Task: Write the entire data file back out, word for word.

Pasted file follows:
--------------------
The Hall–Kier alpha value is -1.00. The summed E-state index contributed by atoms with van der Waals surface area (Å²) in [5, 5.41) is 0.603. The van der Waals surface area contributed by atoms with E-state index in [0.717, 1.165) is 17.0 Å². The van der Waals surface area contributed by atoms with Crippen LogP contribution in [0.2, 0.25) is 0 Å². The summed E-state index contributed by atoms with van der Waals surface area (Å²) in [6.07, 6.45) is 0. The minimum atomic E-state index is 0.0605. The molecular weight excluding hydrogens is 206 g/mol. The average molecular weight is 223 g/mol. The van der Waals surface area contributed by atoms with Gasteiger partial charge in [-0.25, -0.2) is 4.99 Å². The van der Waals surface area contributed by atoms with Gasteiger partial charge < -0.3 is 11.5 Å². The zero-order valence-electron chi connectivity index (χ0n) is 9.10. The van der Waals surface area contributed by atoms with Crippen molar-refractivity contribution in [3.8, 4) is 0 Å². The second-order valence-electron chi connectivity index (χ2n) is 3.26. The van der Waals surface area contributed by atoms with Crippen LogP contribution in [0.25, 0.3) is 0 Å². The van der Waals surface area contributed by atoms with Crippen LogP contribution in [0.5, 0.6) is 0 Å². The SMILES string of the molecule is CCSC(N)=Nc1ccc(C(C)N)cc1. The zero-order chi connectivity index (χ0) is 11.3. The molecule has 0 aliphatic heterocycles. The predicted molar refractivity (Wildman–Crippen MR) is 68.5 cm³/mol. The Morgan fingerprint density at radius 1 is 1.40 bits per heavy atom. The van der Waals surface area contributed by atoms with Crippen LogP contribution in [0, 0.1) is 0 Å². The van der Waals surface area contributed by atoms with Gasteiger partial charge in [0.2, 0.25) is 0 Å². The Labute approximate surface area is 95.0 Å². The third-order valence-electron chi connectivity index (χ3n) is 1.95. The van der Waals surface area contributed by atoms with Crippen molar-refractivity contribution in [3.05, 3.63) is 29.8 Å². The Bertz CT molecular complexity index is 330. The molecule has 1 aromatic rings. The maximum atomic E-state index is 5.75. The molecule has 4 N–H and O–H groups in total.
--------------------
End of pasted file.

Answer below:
The Hall–Kier alpha value is -1.00. The summed E-state index contributed by atoms with van der Waals surface area (Å²) in [5, 5.41) is 0.603. The van der Waals surface area contributed by atoms with E-state index in [0.717, 1.165) is 17.0 Å². The van der Waals surface area contributed by atoms with Crippen LogP contribution in [0.2, 0.25) is 0 Å². The summed E-state index contributed by atoms with van der Waals surface area (Å²) in [6.07, 6.45) is 0. The minimum atomic E-state index is 0.0605. The molecular weight excluding hydrogens is 206 g/mol. The average molecular weight is 223 g/mol. The van der Waals surface area contributed by atoms with Gasteiger partial charge in [-0.25, -0.2) is 4.99 Å². The van der Waals surface area contributed by atoms with Gasteiger partial charge < -0.3 is 11.5 Å². The zero-order valence-electron chi connectivity index (χ0n) is 9.10. The van der Waals surface area contributed by atoms with Crippen molar-refractivity contribution in [3.8, 4) is 0 Å². The second-order valence-electron chi connectivity index (χ2n) is 3.26. The van der Waals surface area contributed by atoms with Crippen LogP contribution in [0.25, 0.3) is 0 Å². The van der Waals surface area contributed by atoms with Crippen LogP contribution in [0.5, 0.6) is 0 Å². The SMILES string of the molecule is CCSC(N)=Nc1ccc(C(C)N)cc1. The zero-order chi connectivity index (χ0) is 11.3. The molecule has 0 aliphatic heterocycles. The predicted molar refractivity (Wildman–Crippen MR) is 68.5 cm³/mol. The Morgan fingerprint density at radius 1 is 1.40 bits per heavy atom. The van der Waals surface area contributed by atoms with Crippen LogP contribution in [0, 0.1) is 0 Å². The van der Waals surface area contributed by atoms with Gasteiger partial charge in [0.2, 0.25) is 0 Å². The Labute approximate surface area is 95.0 Å². The third-order valence-electron chi connectivity index (χ3n) is 1.95. The van der Waals surface area contributed by atoms with Crippen molar-refractivity contribution in [3.05, 3.63) is 29.8 Å². The Bertz CT molecular complexity index is 330. The molecule has 1 aromatic rings. The maximum atomic E-state index is 5.75. The molecule has 4 N–H and O–H groups in total.